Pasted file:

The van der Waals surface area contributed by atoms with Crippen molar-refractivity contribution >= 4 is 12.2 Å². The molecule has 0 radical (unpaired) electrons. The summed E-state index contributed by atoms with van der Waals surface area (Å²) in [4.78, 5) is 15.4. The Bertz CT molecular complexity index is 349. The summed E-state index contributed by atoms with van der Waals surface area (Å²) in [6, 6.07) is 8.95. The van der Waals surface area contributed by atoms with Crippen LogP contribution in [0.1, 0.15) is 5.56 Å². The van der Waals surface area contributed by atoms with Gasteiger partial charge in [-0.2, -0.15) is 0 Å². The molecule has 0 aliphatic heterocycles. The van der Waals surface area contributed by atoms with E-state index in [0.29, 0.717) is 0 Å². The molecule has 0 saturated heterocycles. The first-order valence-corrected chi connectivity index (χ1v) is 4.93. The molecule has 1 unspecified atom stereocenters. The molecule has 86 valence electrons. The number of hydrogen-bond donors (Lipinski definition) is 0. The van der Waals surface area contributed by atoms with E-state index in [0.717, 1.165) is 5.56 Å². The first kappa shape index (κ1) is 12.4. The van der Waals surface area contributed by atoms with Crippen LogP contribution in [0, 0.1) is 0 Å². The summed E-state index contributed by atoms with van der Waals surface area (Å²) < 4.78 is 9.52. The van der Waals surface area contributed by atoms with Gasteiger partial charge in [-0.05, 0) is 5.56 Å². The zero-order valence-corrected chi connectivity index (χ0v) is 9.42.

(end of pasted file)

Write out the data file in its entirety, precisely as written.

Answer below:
The van der Waals surface area contributed by atoms with Crippen molar-refractivity contribution >= 4 is 12.2 Å². The molecule has 0 radical (unpaired) electrons. The summed E-state index contributed by atoms with van der Waals surface area (Å²) in [4.78, 5) is 15.4. The Bertz CT molecular complexity index is 349. The summed E-state index contributed by atoms with van der Waals surface area (Å²) in [6, 6.07) is 8.95. The van der Waals surface area contributed by atoms with Crippen LogP contribution in [0.1, 0.15) is 5.56 Å². The van der Waals surface area contributed by atoms with Gasteiger partial charge in [-0.2, -0.15) is 0 Å². The molecule has 0 aliphatic heterocycles. The van der Waals surface area contributed by atoms with E-state index in [0.29, 0.717) is 0 Å². The molecule has 0 saturated heterocycles. The first-order valence-corrected chi connectivity index (χ1v) is 4.93. The molecule has 1 unspecified atom stereocenters. The molecule has 86 valence electrons. The number of hydrogen-bond donors (Lipinski definition) is 0. The van der Waals surface area contributed by atoms with E-state index in [0.717, 1.165) is 5.56 Å². The first kappa shape index (κ1) is 12.4. The van der Waals surface area contributed by atoms with Crippen LogP contribution in [0, 0.1) is 0 Å². The summed E-state index contributed by atoms with van der Waals surface area (Å²) < 4.78 is 9.52. The van der Waals surface area contributed by atoms with Gasteiger partial charge in [-0.05, 0) is 5.56 Å². The zero-order valence-corrected chi connectivity index (χ0v) is 9.42.